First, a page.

Police obtained food utensils used by the brothers and began to focus on Gary Hartman. He was arrested in June 2018 on charges of first-degree rape and first-degree murder.
7 Missing Father Found
In 1993, Richard Hoagland called his wife after work and said he was not feeling well and needed to go to the hospital. The married father of two boys disappeared that evening.
When a card from Hoagland arrived later that summer for his two boys, police were suspicious of the wife and concerned about an elaborate ruse. Their fears proved unfounded, and the wife was cleared. Hoagland was officially declared dead 10 years later.
But Hoagland was not really deceased. He had abandoned his family, assumed the identity of a dead fisherman, remarried, and even had a child.
He might have gotten away with it if not for genealogy. The fisherman’s real nephew was working on a genealogy project on Ancestry.com in 2016 and was puzzled to see his dead uncle was married a few years after he supposedly had died.
Police followed up, and Hoagland eventually confessed. He was sentenced to prison for identity theft and ordered to pay nearly $2 million in back child support.
6 Teacher Killer Arrested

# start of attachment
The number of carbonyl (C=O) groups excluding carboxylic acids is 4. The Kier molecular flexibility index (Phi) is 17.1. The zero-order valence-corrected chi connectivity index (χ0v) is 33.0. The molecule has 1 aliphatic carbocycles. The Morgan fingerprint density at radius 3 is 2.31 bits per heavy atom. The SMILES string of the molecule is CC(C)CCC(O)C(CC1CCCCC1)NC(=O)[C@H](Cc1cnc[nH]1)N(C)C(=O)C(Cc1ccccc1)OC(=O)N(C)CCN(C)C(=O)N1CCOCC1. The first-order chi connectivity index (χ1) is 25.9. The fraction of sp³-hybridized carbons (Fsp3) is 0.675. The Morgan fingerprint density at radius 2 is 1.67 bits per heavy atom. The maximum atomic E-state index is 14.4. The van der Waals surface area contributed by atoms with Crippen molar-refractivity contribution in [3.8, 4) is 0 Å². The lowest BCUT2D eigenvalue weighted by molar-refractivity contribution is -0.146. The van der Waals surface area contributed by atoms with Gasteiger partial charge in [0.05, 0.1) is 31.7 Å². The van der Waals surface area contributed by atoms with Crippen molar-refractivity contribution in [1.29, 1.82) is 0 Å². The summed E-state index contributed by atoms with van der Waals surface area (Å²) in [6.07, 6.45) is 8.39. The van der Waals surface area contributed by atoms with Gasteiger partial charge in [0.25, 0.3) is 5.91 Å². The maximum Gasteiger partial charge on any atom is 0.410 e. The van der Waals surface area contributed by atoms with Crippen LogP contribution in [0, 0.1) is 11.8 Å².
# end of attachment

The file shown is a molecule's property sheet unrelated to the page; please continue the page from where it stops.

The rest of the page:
Christy Mirack never showed up for work on a December day in 1992. A coworker went to the house of the 25-year-old schoolteacher to see if she was okay and discovered that she had been raped and murdered. Authorities had a number of clues but went decades without any major breaks in the case.
Police recently contracted with a private lab to use DNA found at the crime scene to create a genotype of the killer. When the scientists ran the profile through a database of public genealogy DNA samples, they found a match.
The DNA belonged to Raymond Rowe, a popular DJ who went by the stage name of “DJ Freez.” After performing at an elementary school, he left behind a water bottle and a piece of gum that police used to verify his DNA. Rowe was arrested and is currently being held without bail.
5 Dead Mother’s Identity Discovered
Kimberly McLean struggled to adjust to the divorce of her parents and fled her Pennsylvania home at age 18. She told her parents not to try to find her and illegally changed her name twice to ensure that she would not be found. Under the name Lori Ruff, she made her way to Texas, got married, and had a child. The challenges of life eventually proved too much, and McLean committed suicide.
A lockbox found after McLean’s funeral revealed many details about her troubled past but did not contain her actual identity. The family worked with a Social Security investigator to try to find answers. They searched for clues and even published a newspaper article about the mystery. But it was not until genealogical DNA became involved that it was learned that the missing woman from Pennsylvania and the suicide victim from Texas were the same person.
A forensic genealogist used the DNA of McLean’s daughter and submitted it to different genealogy companies with large databases. A family tree was created using the resulting data, and extended family members were located who identified Lori Ruff as Kimberly McLean.
4 New Hampshire Murder Mystery